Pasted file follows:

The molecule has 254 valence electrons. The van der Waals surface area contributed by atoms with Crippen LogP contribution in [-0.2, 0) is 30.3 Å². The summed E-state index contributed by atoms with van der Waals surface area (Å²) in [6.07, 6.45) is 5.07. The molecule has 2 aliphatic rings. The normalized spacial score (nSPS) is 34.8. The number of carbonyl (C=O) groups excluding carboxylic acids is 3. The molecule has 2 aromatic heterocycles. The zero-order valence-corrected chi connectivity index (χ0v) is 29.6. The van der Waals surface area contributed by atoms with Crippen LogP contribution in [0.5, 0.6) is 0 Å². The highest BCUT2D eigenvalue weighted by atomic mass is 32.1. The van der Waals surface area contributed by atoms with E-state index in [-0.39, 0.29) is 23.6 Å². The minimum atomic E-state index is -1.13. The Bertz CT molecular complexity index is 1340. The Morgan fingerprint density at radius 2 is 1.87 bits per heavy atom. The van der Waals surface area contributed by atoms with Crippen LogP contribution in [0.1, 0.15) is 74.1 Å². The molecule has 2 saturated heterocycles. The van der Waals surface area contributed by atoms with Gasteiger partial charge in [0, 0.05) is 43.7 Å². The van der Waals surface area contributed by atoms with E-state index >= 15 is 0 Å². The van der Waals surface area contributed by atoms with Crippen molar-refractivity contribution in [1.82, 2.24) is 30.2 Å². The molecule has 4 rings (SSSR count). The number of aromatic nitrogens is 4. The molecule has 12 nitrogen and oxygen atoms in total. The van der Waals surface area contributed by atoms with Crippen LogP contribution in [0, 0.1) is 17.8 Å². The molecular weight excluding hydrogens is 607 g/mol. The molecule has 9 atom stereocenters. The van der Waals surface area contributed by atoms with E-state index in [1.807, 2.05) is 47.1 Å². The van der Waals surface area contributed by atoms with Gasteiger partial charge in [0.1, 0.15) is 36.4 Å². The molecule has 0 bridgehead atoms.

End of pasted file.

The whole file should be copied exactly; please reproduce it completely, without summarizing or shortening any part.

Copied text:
The molecule has 254 valence electrons. The van der Waals surface area contributed by atoms with Crippen LogP contribution in [-0.2, 0) is 30.3 Å². The summed E-state index contributed by atoms with van der Waals surface area (Å²) in [6.07, 6.45) is 5.07. The molecule has 2 aliphatic rings. The normalized spacial score (nSPS) is 34.8. The number of carbonyl (C=O) groups excluding carboxylic acids is 3. The molecule has 2 aromatic heterocycles. The zero-order valence-corrected chi connectivity index (χ0v) is 29.6. The van der Waals surface area contributed by atoms with Crippen LogP contribution in [0.5, 0.6) is 0 Å². The highest BCUT2D eigenvalue weighted by atomic mass is 32.1. The van der Waals surface area contributed by atoms with E-state index in [-0.39, 0.29) is 23.6 Å². The minimum atomic E-state index is -1.13. The Bertz CT molecular complexity index is 1340. The Morgan fingerprint density at radius 2 is 1.87 bits per heavy atom. The van der Waals surface area contributed by atoms with Crippen LogP contribution in [0.1, 0.15) is 74.1 Å². The molecule has 2 saturated heterocycles. The van der Waals surface area contributed by atoms with Gasteiger partial charge in [0, 0.05) is 43.7 Å². The van der Waals surface area contributed by atoms with E-state index >= 15 is 0 Å². The van der Waals surface area contributed by atoms with Crippen molar-refractivity contribution in [1.82, 2.24) is 30.2 Å². The molecule has 4 rings (SSSR count). The number of aromatic nitrogens is 4. The molecule has 12 nitrogen and oxygen atoms in total. The van der Waals surface area contributed by atoms with Crippen LogP contribution in [0, 0.1) is 17.8 Å². The molecular weight excluding hydrogens is 607 g/mol. The molecule has 9 atom stereocenters. The van der Waals surface area contributed by atoms with E-state index in [1.807, 2.05) is 47.1 Å². The van der Waals surface area contributed by atoms with Gasteiger partial charge in [0.1, 0.15) is 36.4 Å². The molecule has 0 bridgehead atoms.